If your silicone gel implant is ruptured, an en bloc capsulectomy is customarily performed to remove as much of the silicone gel traces as possible. If you do not wish to use your own fat or have insufficient fat then simple removal, explantation with or without a capsulectomy, or lift (mastopexy), can be performed if desired. Your board certified plastic surgeon will guide you through this decision making process.
In summary, for the majority of women with or considering breast implant surgery whether it is for augmentation, replacement or removal, be aware of all of your options, potential risks and benefits of the procedure and search for the best and most experienced board certified plastic surgeon in your area. Let him or her know your concerns and be prepared to ask questions about risks, complications, and options to be fully informed. Although silicone gel implants seem to be associated with a number of illnesses and many complications, most women are spared and satisfied with their choice. Fortunately there are other options such as the IDEAL Structured Implant® and using your own fat (“natural breast augmentation,” California Breast Lift®) or simple removal (explanation) with or without a lift which can reduce or eliminate these concerns.
Larry S. Nichter, MD, MS, FACS
Balk EM, Earley A, Avendano EA, et al. Long-term health outcomes in women with silicone gel breast implants: a systematic review. Ann Intern Med. 2016;164:164–175.
Coroneos CJ1, Selber JC, Offodile AC 2nd, Butler CE, Clemens MW. US FDA Breast Implant Postapproval Studies: Long-term Outcomes in 99,993 Patients. Ann Surg. 2019 Jan;269(1):30-36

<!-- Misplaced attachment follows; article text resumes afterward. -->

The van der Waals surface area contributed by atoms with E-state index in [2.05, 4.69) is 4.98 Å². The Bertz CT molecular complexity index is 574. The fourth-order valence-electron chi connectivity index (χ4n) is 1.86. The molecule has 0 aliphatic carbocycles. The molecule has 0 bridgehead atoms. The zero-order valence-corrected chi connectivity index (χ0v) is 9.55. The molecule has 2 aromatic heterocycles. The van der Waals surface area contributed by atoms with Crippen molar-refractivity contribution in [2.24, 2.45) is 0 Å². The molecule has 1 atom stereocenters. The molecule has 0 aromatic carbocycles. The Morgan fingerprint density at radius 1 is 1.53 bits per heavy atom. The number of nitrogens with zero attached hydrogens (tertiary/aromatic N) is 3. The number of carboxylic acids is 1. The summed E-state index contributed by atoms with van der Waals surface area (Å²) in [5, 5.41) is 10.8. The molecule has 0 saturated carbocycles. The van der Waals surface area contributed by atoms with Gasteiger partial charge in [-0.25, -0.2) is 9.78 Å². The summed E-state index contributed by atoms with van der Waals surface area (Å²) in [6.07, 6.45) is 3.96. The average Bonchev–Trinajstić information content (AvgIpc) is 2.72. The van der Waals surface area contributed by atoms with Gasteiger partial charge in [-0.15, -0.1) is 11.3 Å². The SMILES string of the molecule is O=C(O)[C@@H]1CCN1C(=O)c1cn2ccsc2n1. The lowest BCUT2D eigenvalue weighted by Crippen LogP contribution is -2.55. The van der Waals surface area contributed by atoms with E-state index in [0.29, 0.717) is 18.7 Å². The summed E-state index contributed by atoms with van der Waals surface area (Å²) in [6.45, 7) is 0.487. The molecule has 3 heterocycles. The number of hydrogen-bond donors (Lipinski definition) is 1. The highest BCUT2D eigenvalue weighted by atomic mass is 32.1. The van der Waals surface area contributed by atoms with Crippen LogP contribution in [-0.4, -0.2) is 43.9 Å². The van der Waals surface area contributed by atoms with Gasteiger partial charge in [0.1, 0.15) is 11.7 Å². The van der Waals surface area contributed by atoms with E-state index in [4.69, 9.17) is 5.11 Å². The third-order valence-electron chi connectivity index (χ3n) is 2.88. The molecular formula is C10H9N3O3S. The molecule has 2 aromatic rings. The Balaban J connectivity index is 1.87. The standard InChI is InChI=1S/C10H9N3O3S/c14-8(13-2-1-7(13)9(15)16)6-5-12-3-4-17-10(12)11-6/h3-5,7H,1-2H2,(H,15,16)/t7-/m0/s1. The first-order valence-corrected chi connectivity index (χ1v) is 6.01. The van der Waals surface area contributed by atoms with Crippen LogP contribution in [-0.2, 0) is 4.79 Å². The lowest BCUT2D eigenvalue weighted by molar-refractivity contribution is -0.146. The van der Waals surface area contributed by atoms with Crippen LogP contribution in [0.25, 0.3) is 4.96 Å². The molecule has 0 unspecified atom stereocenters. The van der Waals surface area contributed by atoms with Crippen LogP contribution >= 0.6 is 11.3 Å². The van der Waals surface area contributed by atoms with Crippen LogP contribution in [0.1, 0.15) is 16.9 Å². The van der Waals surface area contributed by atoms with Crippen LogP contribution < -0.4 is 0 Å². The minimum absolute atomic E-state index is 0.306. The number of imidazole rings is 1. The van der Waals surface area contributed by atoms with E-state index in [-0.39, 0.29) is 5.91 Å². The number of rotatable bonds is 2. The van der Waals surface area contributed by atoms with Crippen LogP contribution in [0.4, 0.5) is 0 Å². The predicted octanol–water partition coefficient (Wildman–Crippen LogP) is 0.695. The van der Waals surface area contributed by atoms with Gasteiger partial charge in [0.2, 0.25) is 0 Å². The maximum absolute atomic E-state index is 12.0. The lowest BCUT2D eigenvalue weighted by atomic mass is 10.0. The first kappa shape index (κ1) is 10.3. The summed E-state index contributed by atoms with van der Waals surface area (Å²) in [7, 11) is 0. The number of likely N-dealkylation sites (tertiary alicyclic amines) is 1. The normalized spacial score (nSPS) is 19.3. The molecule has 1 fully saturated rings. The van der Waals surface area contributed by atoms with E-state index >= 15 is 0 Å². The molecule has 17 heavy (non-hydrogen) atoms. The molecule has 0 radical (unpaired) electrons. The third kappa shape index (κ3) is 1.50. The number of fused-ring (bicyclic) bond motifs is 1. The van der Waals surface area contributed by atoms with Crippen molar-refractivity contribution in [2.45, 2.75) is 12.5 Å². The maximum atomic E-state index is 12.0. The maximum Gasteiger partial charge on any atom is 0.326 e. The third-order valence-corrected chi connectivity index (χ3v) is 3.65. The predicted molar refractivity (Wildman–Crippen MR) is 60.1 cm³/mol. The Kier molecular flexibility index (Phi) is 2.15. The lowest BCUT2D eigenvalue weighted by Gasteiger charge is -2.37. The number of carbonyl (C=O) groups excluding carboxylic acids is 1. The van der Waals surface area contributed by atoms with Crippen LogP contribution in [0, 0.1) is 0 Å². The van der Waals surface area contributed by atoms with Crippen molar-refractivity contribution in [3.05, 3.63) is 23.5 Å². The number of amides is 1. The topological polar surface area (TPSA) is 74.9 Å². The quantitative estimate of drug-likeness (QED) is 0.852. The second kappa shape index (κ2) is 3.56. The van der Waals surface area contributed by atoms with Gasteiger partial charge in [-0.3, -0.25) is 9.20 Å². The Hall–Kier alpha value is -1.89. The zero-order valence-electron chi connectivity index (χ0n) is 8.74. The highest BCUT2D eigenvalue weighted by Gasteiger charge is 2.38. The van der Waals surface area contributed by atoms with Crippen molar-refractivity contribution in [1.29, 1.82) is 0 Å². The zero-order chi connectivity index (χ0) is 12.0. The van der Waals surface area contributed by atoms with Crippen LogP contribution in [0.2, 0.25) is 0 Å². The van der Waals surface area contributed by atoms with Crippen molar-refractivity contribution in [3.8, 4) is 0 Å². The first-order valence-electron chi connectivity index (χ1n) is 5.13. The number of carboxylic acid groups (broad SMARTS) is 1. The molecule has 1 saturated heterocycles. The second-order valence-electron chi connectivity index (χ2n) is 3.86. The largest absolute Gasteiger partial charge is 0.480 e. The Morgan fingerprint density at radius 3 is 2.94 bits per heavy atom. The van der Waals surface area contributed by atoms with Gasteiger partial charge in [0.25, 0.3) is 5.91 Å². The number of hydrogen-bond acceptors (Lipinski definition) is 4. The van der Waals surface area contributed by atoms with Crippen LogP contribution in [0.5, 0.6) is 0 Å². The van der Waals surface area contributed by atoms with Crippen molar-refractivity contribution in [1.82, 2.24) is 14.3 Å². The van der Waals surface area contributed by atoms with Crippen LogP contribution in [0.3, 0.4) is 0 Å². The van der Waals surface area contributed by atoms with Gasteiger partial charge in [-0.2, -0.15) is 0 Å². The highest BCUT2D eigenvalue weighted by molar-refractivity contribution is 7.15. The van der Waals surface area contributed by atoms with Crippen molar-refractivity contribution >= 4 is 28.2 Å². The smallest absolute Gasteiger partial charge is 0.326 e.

A. Watad, V. Rosenberg, S. Tiosano, J.W. Cohen Tervaert, Y. Yavne, Y. Shoenfeld, V. Shalev, G. Chodick, H. Amital. Silicone breast implants and the risk of autoimmune diseases: real world analysis. Int J Epidemiol. 2018 Dec 1;47(6):1846-1854
Dr. Nichter’s patient, Meredith, was featured on The Doctors to talk about her breast augmentation using the new IDEAL® Implant. The newest FDA-approved saline breast implant offers the safety of saline with the look and feel of silicone.
Cellulite is a common term used to describe pockets of bulging superficial fat between fibrous bands that cause skin dimpling and lumpiness. It affects 80–90% of women but does occur rarely in men, even those on a healthy diet and of normal weight. There are many predisposing factors including hormones, genetics, weight changes, and even lifestyle. Cellulite most often appears on the buttocks, thighs, and hips. Its appearance is often called “cottage cheese-like, or “lumpy.” For several decades plastic surgeons and dermatologists have sought a means to predictably treat cellulite which can negatively affect a woman’s self-confidence, beach ware and clothing choices. Finally, and fortunately, there are some good means to minimize Cellulite.